The day's contestants were a lovely bunch, and Daniel in particular did a great job of putting us at ease and making us feel welcome.  That allowed people to get over any nerves and just focus on having a good time.

Since I was going to make my appearance on the last show of the day, I spent most of it in the audience (or the green room).  So did the other contestants, of course, except when in make-up or competing.  There's a wonderful energy on the set, and most of the crew play along with the game also -- pens and small pads of paper are distributed to audience members -- calling out suggestions for words to David during the filming breaks, and trying to good-naturedly one-up each other.

Just being in the audience was a very enjoyable day, and it's thoroughly recommended to anyone who has the time and is in the vicinity.  They sometimes have school visits in the mid-morning sessions, but otherwise there are plenty of seats available and enthusiastic clappers are always welcome.

I won't say much about the process of the game itself -- best experienced in person -- but I will note that David and Lily are both just as good as they are portrayed.  There's no computers or extra time thinking involved, they come up with their answers in the same thirty seconds as the contestants.  (OK, there's a tiny amount of extra time while Richard asks the contestants what they have, but that's not quality thinking time.  The real advantage that Lily and David have over contestants -- aside from their ability, of course -- is not needing to write answers down.  But I digress.)

What I do want to say again is that it was a very pleasant time, even aside from getting a chance to play.  It was good to meet Richard, David, and Lily, of course, but also all of the other members of the crew.  Most of my interactions were with those who I think of as the contestant wranglers: Gillian, Rochelle, and Josie; then there were Maureen, Monica, and Sue in make-up, Nee in wardrobe, Voula and Emma on the show floor, Brose who kept the audience entertained, Steve from security, and I'm sure I've overlooked others that I met for which I apologise.  A very friendly bunch all, and I want to thank them for making the experience a good one for me, and I'm sure for the other contestants also.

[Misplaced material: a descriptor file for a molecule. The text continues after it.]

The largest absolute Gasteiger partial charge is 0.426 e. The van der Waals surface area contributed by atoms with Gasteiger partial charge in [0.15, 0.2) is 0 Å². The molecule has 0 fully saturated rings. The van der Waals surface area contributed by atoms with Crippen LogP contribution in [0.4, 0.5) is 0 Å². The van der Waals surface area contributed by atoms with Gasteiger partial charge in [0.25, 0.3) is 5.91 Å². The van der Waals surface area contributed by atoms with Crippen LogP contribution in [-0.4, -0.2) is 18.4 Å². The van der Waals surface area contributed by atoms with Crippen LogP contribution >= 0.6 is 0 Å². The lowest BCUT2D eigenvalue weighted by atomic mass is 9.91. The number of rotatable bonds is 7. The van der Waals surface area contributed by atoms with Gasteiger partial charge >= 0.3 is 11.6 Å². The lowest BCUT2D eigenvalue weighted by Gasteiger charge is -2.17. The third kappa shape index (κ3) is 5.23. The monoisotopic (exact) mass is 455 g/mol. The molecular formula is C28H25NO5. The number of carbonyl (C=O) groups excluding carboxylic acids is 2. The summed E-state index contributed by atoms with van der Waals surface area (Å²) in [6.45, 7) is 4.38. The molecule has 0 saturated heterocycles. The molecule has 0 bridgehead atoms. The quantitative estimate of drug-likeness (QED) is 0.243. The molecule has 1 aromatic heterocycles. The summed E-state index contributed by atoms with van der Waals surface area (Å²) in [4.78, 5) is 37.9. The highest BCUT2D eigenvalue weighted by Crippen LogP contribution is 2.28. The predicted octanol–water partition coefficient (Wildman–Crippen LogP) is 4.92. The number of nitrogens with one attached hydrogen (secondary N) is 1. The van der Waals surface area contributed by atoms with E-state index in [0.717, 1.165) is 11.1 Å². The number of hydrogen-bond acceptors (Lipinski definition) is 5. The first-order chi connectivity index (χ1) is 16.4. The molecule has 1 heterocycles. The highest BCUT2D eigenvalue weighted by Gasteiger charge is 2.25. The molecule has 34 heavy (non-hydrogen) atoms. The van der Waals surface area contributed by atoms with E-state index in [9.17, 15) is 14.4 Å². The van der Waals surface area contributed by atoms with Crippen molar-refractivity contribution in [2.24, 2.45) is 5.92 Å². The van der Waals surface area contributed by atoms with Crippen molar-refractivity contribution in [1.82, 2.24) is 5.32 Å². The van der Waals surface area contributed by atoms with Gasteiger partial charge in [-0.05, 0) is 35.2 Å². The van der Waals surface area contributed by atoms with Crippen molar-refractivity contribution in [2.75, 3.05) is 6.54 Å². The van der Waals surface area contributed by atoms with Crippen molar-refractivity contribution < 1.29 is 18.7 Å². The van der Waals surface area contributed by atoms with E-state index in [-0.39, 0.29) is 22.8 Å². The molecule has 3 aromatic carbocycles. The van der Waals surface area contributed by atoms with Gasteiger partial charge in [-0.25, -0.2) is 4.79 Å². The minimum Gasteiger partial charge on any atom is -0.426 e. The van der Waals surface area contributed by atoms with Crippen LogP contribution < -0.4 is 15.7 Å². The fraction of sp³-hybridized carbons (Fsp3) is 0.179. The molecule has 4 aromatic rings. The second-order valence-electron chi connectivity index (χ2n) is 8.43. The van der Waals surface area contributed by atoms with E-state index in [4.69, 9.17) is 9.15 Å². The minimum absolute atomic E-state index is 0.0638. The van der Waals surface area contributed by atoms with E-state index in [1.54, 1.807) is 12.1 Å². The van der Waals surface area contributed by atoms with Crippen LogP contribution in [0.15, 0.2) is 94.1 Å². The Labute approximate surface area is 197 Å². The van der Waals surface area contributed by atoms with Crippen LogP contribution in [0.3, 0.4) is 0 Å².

1 comment:

Anonymous said...

Hi Geoff,

I heartily concur with all that you have said re the process, and also to mention the great hospitatlity that is showered upon all ie food and drink throughout the really is a very friendly family atmosphere, with egos all in check. In my specific shoot, it started badly with me getting virtually no sleep the night before and the cabbie taking us to ABC Southbank and not Elsternwick, so were late tired and stressed before we even started, but it all turned out well in the end, largely due to the welcoming nature of all involved. Loved it! Wish I could do it again. Wonder if they would consider a Senior's Master Series (over 50's)I would be there in a heartbeat. Great work Geoff. Love your entries in the blog

Cheers, Roman